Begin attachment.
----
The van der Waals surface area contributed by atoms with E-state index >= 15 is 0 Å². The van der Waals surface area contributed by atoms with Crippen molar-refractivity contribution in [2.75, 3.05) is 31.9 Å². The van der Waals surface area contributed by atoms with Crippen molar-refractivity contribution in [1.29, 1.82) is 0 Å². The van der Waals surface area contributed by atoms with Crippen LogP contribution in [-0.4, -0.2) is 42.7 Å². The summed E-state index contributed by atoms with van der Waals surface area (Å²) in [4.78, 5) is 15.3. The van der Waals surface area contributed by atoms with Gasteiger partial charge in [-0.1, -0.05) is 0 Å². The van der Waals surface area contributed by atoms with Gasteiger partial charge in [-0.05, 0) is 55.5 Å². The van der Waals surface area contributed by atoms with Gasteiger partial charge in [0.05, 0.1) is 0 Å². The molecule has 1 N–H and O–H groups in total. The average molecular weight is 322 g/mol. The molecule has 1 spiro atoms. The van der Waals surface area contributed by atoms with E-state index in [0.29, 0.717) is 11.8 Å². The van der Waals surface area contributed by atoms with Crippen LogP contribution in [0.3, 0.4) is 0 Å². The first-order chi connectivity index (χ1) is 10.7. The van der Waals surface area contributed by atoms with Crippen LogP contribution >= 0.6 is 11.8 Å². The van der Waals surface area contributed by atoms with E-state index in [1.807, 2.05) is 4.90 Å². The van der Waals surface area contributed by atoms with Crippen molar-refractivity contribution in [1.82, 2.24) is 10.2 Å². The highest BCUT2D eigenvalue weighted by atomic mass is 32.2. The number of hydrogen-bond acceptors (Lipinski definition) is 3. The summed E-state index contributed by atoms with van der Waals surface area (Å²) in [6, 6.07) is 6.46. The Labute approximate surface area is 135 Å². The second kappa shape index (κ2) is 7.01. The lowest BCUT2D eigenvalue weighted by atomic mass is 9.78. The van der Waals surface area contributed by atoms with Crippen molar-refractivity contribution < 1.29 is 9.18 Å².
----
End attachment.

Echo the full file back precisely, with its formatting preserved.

The van der Waals surface area contributed by atoms with E-state index >= 15 is 0 Å². The van der Waals surface area contributed by atoms with Crippen molar-refractivity contribution in [2.75, 3.05) is 31.9 Å². The van der Waals surface area contributed by atoms with Crippen molar-refractivity contribution in [1.29, 1.82) is 0 Å². The van der Waals surface area contributed by atoms with Crippen LogP contribution in [-0.4, -0.2) is 42.7 Å². The summed E-state index contributed by atoms with van der Waals surface area (Å²) in [4.78, 5) is 15.3. The van der Waals surface area contributed by atoms with Gasteiger partial charge in [-0.1, -0.05) is 0 Å². The van der Waals surface area contributed by atoms with Gasteiger partial charge in [-0.05, 0) is 55.5 Å². The van der Waals surface area contributed by atoms with Gasteiger partial charge in [0.05, 0.1) is 0 Å². The molecule has 1 N–H and O–H groups in total. The average molecular weight is 322 g/mol. The molecule has 1 spiro atoms. The van der Waals surface area contributed by atoms with E-state index in [0.29, 0.717) is 11.8 Å². The van der Waals surface area contributed by atoms with Crippen LogP contribution in [0.3, 0.4) is 0 Å². The first-order chi connectivity index (χ1) is 10.7. The van der Waals surface area contributed by atoms with Crippen LogP contribution >= 0.6 is 11.8 Å². The van der Waals surface area contributed by atoms with E-state index in [1.807, 2.05) is 4.90 Å². The van der Waals surface area contributed by atoms with Crippen molar-refractivity contribution in [1.82, 2.24) is 10.2 Å². The highest BCUT2D eigenvalue weighted by atomic mass is 32.2. The number of hydrogen-bond acceptors (Lipinski definition) is 3. The summed E-state index contributed by atoms with van der Waals surface area (Å²) in [6, 6.07) is 6.46. The Labute approximate surface area is 135 Å². The second kappa shape index (κ2) is 7.01. The lowest BCUT2D eigenvalue weighted by atomic mass is 9.78. The van der Waals surface area contributed by atoms with Crippen molar-refractivity contribution < 1.29 is 9.18 Å².